Moonface & Siinai: My Best Human Face



“…Krug’s lyrics and vocal stylings transplant the listener directly onto the streets of Montreal…”

If I was forced to pick a specific lineup of my favorite Canadian singer/songwriters since the turn of the decade – a “Mount Rushmore”, if you will – then I would find it impossible to keep Spencer Krug off the list. Apart from being highly prolific in groups like Frog Eyes, Fifths of Seven, Wolf Parade, Swan Lake, and Sunset Rubdown for the better part of the last fifteen years, he’s also managed to keep the majority of the work substantially impressive, with hardly any of it feeling rushed or with a feeling of “file under filler”. After spending the better part of the last four years stripping things down to bare-bones piano almost exclusively, he has emerged in 2016 with both a energetic Wolf Parade reunion, and now another Moonface offering with Helsinki-based band, Siinai.

On their first album together, Heartbreaking Bravery, Krug and Siinai laid an ideal foundation for a debut collaboration with a set of songs that were modest and complementary of each of their talents. It was an indie rock record that didn’t break any ground or turn any heads, but it was solid and almost overlooked for simply being fluid. Their latest outing, My Best Human Face, may end up just like its predecessor and not see the kind of light it should, but I think it improves upon the last release and includes three or four of the most memorable songs Krug has ever written, across any of his bands. Stretching just seven tracks but reaching 40 minutes, this album is the closest a Sunset Rubdown fan can get to that sound since the band bowed out with 2009’s Dragonslayer. The particular strong moments come with the dialed-down anthems, such as “The Nightclub Artiste”, “The Queen of Both Lightness and Dark”, and a still slow but full band version of “City Wrecker” that takes on a new energy here.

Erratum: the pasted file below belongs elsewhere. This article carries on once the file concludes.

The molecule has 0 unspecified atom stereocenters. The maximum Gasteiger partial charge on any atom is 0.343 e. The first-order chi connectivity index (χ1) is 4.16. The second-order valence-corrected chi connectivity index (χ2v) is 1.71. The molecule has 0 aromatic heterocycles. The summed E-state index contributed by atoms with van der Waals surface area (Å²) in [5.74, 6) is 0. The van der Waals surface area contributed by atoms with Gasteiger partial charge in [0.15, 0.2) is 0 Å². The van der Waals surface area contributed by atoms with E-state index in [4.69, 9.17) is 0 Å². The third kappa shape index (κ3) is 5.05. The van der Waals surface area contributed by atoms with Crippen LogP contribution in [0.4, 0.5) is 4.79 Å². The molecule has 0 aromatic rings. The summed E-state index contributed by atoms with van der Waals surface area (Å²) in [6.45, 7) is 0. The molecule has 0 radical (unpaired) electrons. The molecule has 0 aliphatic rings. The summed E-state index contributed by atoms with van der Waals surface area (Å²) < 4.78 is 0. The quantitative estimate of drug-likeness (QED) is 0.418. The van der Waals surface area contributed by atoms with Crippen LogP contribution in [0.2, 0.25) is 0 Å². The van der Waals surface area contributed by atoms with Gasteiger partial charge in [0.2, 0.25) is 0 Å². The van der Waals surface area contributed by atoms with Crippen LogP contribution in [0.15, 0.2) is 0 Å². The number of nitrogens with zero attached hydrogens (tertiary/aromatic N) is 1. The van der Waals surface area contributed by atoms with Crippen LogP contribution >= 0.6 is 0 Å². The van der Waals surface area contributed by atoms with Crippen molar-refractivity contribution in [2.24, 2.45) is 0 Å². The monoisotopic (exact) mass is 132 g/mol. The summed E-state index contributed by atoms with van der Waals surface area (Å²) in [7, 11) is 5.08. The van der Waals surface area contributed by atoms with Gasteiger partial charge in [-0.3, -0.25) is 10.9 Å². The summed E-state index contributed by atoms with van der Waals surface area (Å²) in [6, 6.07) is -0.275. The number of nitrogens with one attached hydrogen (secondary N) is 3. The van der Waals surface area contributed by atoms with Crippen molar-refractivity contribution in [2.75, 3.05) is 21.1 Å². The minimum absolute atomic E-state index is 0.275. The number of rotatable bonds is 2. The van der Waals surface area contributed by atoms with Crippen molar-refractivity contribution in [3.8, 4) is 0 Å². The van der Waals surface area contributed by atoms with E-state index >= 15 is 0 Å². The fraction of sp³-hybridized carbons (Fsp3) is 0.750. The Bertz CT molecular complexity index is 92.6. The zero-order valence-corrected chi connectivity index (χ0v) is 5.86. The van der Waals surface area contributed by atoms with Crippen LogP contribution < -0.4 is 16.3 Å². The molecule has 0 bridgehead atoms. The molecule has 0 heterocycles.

Maybe more than any of his immediate contemporaries (Dan Boeckner, Carey Mercer, Dan Bejar), Krug’s lyrics and vocal stylings transplant the listener directly onto the streets of Montreal or the various landscapes of Canada as a whole, and this album is the latest imprint in his evolving legacy. It may only be seen as a minor step to the majority of music fans, but for those of us who have fond memories of the value an album like Random Spirit Lover gave to our overall music taste at an important age, we will read this as a hearken back to a golden age of Krug, at least in spurts.


Author: Andy Ferguson

Much of who Andy Ferguson has become can be directly attributed to the summer of 1997, when he stumbled upon VHS copies of ‘Swingers’ and ‘Bottle Rocket’, while almost simultaneously becoming introduced to the Dr. Octagon album, ‘Dr. Octagonecologyst’. Living in a small country town in Indiana as a 13 year-old worshipping artists like Kool Keith and Pavement instantly makes one into more than an outcast. Instead of becoming the cliched friendless and depressed shut-in, he embraced the otherworldly culture that these records and films were presenting him.

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